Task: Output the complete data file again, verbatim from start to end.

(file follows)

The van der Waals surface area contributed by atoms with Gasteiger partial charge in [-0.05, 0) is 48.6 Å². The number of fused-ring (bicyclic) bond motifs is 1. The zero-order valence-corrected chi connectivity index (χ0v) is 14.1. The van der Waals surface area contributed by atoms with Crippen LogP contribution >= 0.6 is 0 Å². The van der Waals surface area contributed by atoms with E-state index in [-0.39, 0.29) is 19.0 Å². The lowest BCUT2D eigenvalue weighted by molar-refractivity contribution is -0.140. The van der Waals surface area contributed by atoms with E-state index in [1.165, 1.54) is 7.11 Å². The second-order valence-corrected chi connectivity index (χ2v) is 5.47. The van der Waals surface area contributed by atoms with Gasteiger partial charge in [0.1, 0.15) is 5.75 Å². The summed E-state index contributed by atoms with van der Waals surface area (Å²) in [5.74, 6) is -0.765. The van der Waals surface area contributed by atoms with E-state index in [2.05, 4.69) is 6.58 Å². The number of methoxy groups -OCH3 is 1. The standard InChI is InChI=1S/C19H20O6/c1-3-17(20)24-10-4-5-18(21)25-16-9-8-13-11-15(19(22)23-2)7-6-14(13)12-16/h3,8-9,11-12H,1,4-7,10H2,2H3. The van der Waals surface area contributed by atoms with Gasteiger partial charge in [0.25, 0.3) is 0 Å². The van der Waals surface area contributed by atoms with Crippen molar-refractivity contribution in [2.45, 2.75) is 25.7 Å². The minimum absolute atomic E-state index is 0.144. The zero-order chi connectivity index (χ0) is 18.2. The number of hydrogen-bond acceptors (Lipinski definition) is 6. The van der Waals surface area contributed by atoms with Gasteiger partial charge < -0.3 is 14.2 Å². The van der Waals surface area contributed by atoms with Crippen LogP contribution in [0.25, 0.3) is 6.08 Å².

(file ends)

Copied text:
The van der Waals surface area contributed by atoms with Gasteiger partial charge in [-0.05, 0) is 48.6 Å². The number of fused-ring (bicyclic) bond motifs is 1. The zero-order valence-corrected chi connectivity index (χ0v) is 14.1. The van der Waals surface area contributed by atoms with Crippen LogP contribution >= 0.6 is 0 Å². The van der Waals surface area contributed by atoms with E-state index in [-0.39, 0.29) is 19.0 Å². The lowest BCUT2D eigenvalue weighted by molar-refractivity contribution is -0.140. The van der Waals surface area contributed by atoms with E-state index in [1.165, 1.54) is 7.11 Å². The second-order valence-corrected chi connectivity index (χ2v) is 5.47. The van der Waals surface area contributed by atoms with Gasteiger partial charge in [0.1, 0.15) is 5.75 Å². The summed E-state index contributed by atoms with van der Waals surface area (Å²) in [5.74, 6) is -0.765. The van der Waals surface area contributed by atoms with E-state index in [2.05, 4.69) is 6.58 Å². The number of methoxy groups -OCH3 is 1. The standard InChI is InChI=1S/C19H20O6/c1-3-17(20)24-10-4-5-18(21)25-16-9-8-13-11-15(19(22)23-2)7-6-14(13)12-16/h3,8-9,11-12H,1,4-7,10H2,2H3. The van der Waals surface area contributed by atoms with Gasteiger partial charge in [0.25, 0.3) is 0 Å². The van der Waals surface area contributed by atoms with Crippen molar-refractivity contribution in [2.45, 2.75) is 25.7 Å². The minimum absolute atomic E-state index is 0.144. The zero-order chi connectivity index (χ0) is 18.2. The number of hydrogen-bond acceptors (Lipinski definition) is 6. The van der Waals surface area contributed by atoms with Gasteiger partial charge < -0.3 is 14.2 Å². The van der Waals surface area contributed by atoms with Crippen LogP contribution in [0.25, 0.3) is 6.08 Å².